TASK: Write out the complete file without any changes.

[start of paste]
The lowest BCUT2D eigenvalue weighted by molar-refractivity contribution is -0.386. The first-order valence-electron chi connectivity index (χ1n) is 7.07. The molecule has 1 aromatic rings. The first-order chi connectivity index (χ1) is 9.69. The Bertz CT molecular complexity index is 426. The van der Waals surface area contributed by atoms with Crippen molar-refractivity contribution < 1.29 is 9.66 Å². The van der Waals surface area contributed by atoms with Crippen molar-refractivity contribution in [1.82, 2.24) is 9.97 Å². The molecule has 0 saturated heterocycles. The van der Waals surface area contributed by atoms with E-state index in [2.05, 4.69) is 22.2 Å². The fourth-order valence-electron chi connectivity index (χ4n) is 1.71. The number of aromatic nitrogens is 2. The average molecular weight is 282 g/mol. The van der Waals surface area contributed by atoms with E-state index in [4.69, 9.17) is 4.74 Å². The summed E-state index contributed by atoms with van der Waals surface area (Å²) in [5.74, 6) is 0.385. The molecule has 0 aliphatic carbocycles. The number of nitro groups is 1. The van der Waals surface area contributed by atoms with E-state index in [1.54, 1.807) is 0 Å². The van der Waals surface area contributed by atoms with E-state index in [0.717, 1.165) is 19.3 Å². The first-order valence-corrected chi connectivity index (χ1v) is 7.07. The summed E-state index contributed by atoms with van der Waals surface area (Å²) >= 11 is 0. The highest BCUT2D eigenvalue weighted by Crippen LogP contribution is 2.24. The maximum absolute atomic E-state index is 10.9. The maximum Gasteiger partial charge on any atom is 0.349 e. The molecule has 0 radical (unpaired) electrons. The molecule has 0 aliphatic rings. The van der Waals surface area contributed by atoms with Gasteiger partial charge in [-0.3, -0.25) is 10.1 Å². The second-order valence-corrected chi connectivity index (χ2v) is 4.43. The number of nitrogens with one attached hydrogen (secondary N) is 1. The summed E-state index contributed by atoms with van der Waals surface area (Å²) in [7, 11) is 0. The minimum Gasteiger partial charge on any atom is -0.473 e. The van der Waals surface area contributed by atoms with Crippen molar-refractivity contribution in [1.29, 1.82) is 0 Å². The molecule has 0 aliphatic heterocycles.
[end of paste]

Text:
The lowest BCUT2D eigenvalue weighted by molar-refractivity contribution is -0.386. The first-order valence-electron chi connectivity index (χ1n) is 7.07. The molecule has 1 aromatic rings. The first-order chi connectivity index (χ1) is 9.69. The Bertz CT molecular complexity index is 426. The van der Waals surface area contributed by atoms with Crippen molar-refractivity contribution < 1.29 is 9.66 Å². The van der Waals surface area contributed by atoms with Crippen molar-refractivity contribution in [1.82, 2.24) is 9.97 Å². The molecule has 0 saturated heterocycles. The van der Waals surface area contributed by atoms with E-state index in [2.05, 4.69) is 22.2 Å². The fourth-order valence-electron chi connectivity index (χ4n) is 1.71. The number of aromatic nitrogens is 2. The average molecular weight is 282 g/mol. The van der Waals surface area contributed by atoms with E-state index in [4.69, 9.17) is 4.74 Å². The summed E-state index contributed by atoms with van der Waals surface area (Å²) in [5.74, 6) is 0.385. The molecule has 0 aliphatic carbocycles. The number of nitro groups is 1. The van der Waals surface area contributed by atoms with E-state index in [1.54, 1.807) is 0 Å². The van der Waals surface area contributed by atoms with E-state index in [0.717, 1.165) is 19.3 Å². The first-order valence-corrected chi connectivity index (χ1v) is 7.07. The summed E-state index contributed by atoms with van der Waals surface area (Å²) >= 11 is 0. The highest BCUT2D eigenvalue weighted by Crippen LogP contribution is 2.24. The maximum absolute atomic E-state index is 10.9. The maximum Gasteiger partial charge on any atom is 0.349 e. The molecule has 0 radical (unpaired) electrons. The molecule has 0 aliphatic rings. The van der Waals surface area contributed by atoms with Gasteiger partial charge in [-0.3, -0.25) is 10.1 Å². The second-order valence-corrected chi connectivity index (χ2v) is 4.43. The number of nitrogens with one attached hydrogen (secondary N) is 1. The summed E-state index contributed by atoms with van der Waals surface area (Å²) in [7, 11) is 0. The minimum Gasteiger partial charge on any atom is -0.473 e. The van der Waals surface area contributed by atoms with Crippen molar-refractivity contribution in [1.29, 1.82) is 0 Å². The molecule has 0 aliphatic heterocycles.